ONLY a catastrophic passenger plane crash will force the aviation industry to come to terms with its “dirtiest secret”, according to the director of an explosive new documentary on toxic cabin air.
Watch film trailer here
German investigative journalist former pilot, Tim van Beveren, said airlines and regulators would continue to turn a blind eye to cases of pilots and cabin crew being sickened or incapacitated by poisonous fumes leaking from the engines until there was a “tombstone event” – or fatal crash.
He said: “They call it a ‘tombstone event’, or ‘tombstone imperative’, where a cost-benefit analysis is applied to each and every safety intervention. It basically means there needs to be a body count before there is a change.
“This is so contradictory to everything I learned from my first flying lesson where absolutely everything is done to prevent an accident, but now all of a sudden we these areas where there’s a huge gap and no one wants to take responsibility and do anything about it.”
The controversy relates to the use of “bleed-air” to pressurise and ventilate aircraft cabins and cockpit, which has been standard design on passenger jets since the 1950s. All commercial planes – with exception of Boeing’s new Dreamliner – use the bleed-air system, which means the air breathed by passengers and crew is contaminated by low-level concentrations of poisonous chemicals coming from the engines.
These compounds, known as organophosphates, have been blamed for causing various neurological symptoms such as numbness, memory loss, mobility problems, and headaches in thousands of pilots and cabin crew worldwide, though industry insists there is no evidence of any connection.
By the time they put on oxygen masks and recovered some control, the plane was travelling too fast for an autopilot landing and the captain – despite feeling unwell – had to land the aircraft manually. Both pilots, who described feeling in a “dream-like” state during the landing, were subsequently signed off sick for six months.
Mr van Beveren believes the incident was a “near-miss”.
The film, which draws parallels with Gulf War Syndrome, also followed the cases of several former airlines stewards suffering chronic and unexplained neurological disorders which they believe were caused by exposure to aircraft toxins.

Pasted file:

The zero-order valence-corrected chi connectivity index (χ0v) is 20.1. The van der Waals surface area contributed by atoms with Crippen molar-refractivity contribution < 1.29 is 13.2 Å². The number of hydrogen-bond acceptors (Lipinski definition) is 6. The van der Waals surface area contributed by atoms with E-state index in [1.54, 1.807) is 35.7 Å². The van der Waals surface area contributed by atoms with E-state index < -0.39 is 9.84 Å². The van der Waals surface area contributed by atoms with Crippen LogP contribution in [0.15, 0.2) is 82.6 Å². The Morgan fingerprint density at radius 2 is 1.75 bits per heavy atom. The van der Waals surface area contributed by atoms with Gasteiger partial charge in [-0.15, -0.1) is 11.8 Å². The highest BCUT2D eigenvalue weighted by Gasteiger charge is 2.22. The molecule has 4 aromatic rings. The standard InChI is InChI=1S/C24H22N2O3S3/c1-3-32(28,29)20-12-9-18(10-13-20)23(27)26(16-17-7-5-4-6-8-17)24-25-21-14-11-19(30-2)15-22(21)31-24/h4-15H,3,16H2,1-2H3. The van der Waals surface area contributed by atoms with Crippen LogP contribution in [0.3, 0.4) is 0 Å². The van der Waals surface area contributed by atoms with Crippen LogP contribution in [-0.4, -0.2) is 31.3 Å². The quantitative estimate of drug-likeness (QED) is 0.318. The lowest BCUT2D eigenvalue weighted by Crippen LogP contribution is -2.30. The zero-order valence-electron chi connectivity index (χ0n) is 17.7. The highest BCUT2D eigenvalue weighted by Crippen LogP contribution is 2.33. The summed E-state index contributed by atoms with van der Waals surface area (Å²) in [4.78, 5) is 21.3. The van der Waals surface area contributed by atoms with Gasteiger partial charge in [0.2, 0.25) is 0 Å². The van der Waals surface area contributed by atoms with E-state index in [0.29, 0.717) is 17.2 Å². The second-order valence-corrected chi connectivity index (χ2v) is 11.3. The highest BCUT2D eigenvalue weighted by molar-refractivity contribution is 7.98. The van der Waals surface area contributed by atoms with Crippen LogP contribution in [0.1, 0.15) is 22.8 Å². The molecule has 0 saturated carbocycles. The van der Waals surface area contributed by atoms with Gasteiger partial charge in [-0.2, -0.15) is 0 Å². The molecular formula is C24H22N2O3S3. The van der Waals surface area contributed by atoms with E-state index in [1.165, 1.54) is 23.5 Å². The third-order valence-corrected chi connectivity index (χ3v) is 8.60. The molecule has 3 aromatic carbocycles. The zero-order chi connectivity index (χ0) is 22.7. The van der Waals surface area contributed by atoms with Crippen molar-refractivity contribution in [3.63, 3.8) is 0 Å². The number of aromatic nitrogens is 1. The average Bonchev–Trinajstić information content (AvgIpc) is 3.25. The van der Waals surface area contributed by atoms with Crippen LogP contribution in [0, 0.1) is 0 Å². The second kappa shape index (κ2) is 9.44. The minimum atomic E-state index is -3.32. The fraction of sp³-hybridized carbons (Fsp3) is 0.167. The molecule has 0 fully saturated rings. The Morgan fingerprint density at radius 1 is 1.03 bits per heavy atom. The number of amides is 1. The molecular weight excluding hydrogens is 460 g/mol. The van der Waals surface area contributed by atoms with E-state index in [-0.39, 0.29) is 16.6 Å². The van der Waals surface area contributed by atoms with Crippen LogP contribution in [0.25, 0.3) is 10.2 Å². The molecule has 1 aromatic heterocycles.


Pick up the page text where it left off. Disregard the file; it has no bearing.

Researchers interviewed for the film believe that around three per cent of the population are genetically susceptible to the contaminants and will go from “fit and healthy to an invalid” within three years of working on airlines.
Around 30 per cent will take up to 20 years to develop symptoms but two thirds of the population will never fall ill, leading to accusations that sufferers are “imagining it”.
Richard Westgate, a former British Airways pilot from Edinburgh who died in 2012 after years of symptoms which his parents likened to “increasingly advanced stages of multiple sclerosis”, was eventually labelled with Munchausen’s syndrome – where patients feign illness for attention.
However, analysis of his brain, heart, nerves and spinal cord following his death – he donated his remains to advance scientific research into aerotoxic syndrome – have revealed nerve damage consistent with organophosphate poisoning. An inquest is on hold.
Glasgow-based aviation lawyer Frank Cannon, who represented Westgate and currently has “hundreds more” cases on his books, said he recently settled one pilot’s case out of court for €250,000.
Mr Cannon cannot name the airline involved, but said his client has been left unable to work due to a neurological disorder.
The film’s premiere comes less than a week after joint study by the Open University and University College London stressed the need for more research.
Co-author Dr Gini Harrison said: “While the existence of a relationship between contaminated cabin air and ill-health may be a potentially expensive and inconvenient truth; the costs of ignoring the possibility of ignoring such a relationship are too high to ignore.”
Mr van Beveren wants all passenger aircraft fitted with filters to prevent engine chemicals leaking into cabin air. The devices are already used on DHL freight planes.
He added: “Several expert studies on the issue of cabin air quality have been carried out in recent years including Government-commissioned research. The overall conclusion has been that there is no positive evidence of a link between exposure to contaminants in cabin air and possible long-term health effects – although such a link cannot be excluded.”
To see ‘positive’ evidence from 1955 go to www.aerotoxic.org
For basic Health & Safety principles go to Governments Health and Safety Executive web site.
For CAA on toxic air in passenger jets click here.